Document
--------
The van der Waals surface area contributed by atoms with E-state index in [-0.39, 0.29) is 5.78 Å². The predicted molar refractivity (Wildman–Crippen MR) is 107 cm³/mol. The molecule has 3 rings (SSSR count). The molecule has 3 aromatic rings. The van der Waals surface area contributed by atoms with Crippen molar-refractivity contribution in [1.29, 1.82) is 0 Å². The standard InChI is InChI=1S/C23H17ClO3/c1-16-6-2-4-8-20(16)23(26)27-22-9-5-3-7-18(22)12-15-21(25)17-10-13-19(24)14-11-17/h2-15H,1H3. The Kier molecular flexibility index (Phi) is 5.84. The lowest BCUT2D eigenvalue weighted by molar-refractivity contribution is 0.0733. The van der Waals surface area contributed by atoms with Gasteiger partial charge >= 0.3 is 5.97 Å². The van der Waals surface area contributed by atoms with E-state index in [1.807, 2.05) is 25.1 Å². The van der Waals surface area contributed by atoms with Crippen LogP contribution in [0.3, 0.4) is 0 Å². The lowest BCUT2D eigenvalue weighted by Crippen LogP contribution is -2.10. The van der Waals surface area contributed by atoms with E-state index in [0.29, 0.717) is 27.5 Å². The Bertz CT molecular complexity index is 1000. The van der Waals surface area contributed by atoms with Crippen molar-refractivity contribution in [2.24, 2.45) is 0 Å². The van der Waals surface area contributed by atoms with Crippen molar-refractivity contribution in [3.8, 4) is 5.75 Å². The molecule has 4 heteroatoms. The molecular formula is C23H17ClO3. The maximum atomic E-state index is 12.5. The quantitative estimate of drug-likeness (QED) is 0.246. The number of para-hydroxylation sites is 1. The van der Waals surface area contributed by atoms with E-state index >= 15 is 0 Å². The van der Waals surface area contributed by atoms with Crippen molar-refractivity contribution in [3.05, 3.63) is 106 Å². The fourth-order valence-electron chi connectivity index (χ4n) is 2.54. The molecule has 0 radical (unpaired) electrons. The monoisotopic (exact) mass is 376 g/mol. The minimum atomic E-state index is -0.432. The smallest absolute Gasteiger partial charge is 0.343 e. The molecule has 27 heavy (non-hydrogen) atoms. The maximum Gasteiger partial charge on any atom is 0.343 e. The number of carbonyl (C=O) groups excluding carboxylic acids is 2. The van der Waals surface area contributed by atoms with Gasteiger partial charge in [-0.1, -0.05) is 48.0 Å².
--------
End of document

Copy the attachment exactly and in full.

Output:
The van der Waals surface area contributed by atoms with E-state index in [-0.39, 0.29) is 5.78 Å². The predicted molar refractivity (Wildman–Crippen MR) is 107 cm³/mol. The molecule has 3 rings (SSSR count). The molecule has 3 aromatic rings. The van der Waals surface area contributed by atoms with Crippen molar-refractivity contribution in [1.29, 1.82) is 0 Å². The standard InChI is InChI=1S/C23H17ClO3/c1-16-6-2-4-8-20(16)23(26)27-22-9-5-3-7-18(22)12-15-21(25)17-10-13-19(24)14-11-17/h2-15H,1H3. The Kier molecular flexibility index (Phi) is 5.84. The lowest BCUT2D eigenvalue weighted by molar-refractivity contribution is 0.0733. The van der Waals surface area contributed by atoms with Gasteiger partial charge >= 0.3 is 5.97 Å². The van der Waals surface area contributed by atoms with E-state index in [1.807, 2.05) is 25.1 Å². The van der Waals surface area contributed by atoms with Crippen LogP contribution in [0.3, 0.4) is 0 Å². The lowest BCUT2D eigenvalue weighted by Crippen LogP contribution is -2.10. The van der Waals surface area contributed by atoms with E-state index in [0.29, 0.717) is 27.5 Å². The Bertz CT molecular complexity index is 1000. The van der Waals surface area contributed by atoms with Crippen molar-refractivity contribution in [2.24, 2.45) is 0 Å². The van der Waals surface area contributed by atoms with Crippen molar-refractivity contribution in [3.8, 4) is 5.75 Å². The molecule has 4 heteroatoms. The molecular formula is C23H17ClO3. The maximum atomic E-state index is 12.5. The quantitative estimate of drug-likeness (QED) is 0.246. The number of para-hydroxylation sites is 1. The van der Waals surface area contributed by atoms with E-state index >= 15 is 0 Å². The van der Waals surface area contributed by atoms with Crippen molar-refractivity contribution in [3.05, 3.63) is 106 Å². The fourth-order valence-electron chi connectivity index (χ4n) is 2.54. The molecule has 0 radical (unpaired) electrons. The monoisotopic (exact) mass is 376 g/mol. The minimum atomic E-state index is -0.432. The smallest absolute Gasteiger partial charge is 0.343 e. The molecule has 27 heavy (non-hydrogen) atoms. The maximum Gasteiger partial charge on any atom is 0.343 e. The number of carbonyl (C=O) groups excluding carboxylic acids is 2. The van der Waals surface area contributed by atoms with Gasteiger partial charge in [-0.1, -0.05) is 48.0 Å².